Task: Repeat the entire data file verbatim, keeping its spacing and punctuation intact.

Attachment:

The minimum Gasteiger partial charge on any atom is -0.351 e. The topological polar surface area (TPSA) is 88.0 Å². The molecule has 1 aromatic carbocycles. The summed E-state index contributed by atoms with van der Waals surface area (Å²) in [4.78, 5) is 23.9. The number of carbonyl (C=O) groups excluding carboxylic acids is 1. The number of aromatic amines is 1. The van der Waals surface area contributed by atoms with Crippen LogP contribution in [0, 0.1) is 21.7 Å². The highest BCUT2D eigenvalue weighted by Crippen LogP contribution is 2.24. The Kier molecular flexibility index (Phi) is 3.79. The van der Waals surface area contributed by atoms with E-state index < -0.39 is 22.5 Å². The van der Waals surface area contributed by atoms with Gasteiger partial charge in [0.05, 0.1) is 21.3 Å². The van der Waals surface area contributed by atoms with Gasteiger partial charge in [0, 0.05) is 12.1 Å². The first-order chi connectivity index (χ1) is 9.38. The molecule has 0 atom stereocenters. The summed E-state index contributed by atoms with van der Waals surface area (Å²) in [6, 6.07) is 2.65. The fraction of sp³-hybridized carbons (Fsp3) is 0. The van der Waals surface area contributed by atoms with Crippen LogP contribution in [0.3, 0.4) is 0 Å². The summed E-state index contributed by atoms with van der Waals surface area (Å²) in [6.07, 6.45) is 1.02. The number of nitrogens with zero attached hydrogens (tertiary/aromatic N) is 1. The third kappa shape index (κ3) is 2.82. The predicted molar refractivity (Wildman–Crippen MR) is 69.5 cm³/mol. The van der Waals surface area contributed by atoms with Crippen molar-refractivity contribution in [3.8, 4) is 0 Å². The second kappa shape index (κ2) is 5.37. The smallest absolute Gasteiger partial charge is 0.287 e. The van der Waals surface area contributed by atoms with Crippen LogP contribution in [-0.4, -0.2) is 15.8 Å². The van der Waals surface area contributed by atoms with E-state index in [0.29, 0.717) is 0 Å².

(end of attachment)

The minimum Gasteiger partial charge on any atom is -0.351 e. The topological polar surface area (TPSA) is 88.0 Å². The molecule has 1 aromatic carbocycles. The summed E-state index contributed by atoms with van der Waals surface area (Å²) in [4.78, 5) is 23.9. The number of carbonyl (C=O) groups excluding carboxylic acids is 1. The number of aromatic amines is 1. The van der Waals surface area contributed by atoms with Crippen LogP contribution in [0, 0.1) is 21.7 Å². The highest BCUT2D eigenvalue weighted by Crippen LogP contribution is 2.24. The Kier molecular flexibility index (Phi) is 3.79. The van der Waals surface area contributed by atoms with E-state index < -0.39 is 22.5 Å². The van der Waals surface area contributed by atoms with Gasteiger partial charge in [0.05, 0.1) is 21.3 Å². The van der Waals surface area contributed by atoms with Gasteiger partial charge in [0, 0.05) is 12.1 Å². The first-order chi connectivity index (χ1) is 9.38. The molecule has 0 atom stereocenters. The summed E-state index contributed by atoms with van der Waals surface area (Å²) in [6, 6.07) is 2.65. The fraction of sp³-hybridized carbons (Fsp3) is 0. The van der Waals surface area contributed by atoms with Crippen LogP contribution in [0.3, 0.4) is 0 Å². The summed E-state index contributed by atoms with van der Waals surface area (Å²) in [6.07, 6.45) is 1.02. The number of nitrogens with zero attached hydrogens (tertiary/aromatic N) is 1. The third kappa shape index (κ3) is 2.82. The predicted molar refractivity (Wildman–Crippen MR) is 69.5 cm³/mol. The van der Waals surface area contributed by atoms with Crippen molar-refractivity contribution in [3.8, 4) is 0 Å². The second kappa shape index (κ2) is 5.37. The smallest absolute Gasteiger partial charge is 0.287 e. The van der Waals surface area contributed by atoms with Crippen LogP contribution in [-0.4, -0.2) is 15.8 Å². The van der Waals surface area contributed by atoms with E-state index in [0.29, 0.717) is 0 Å².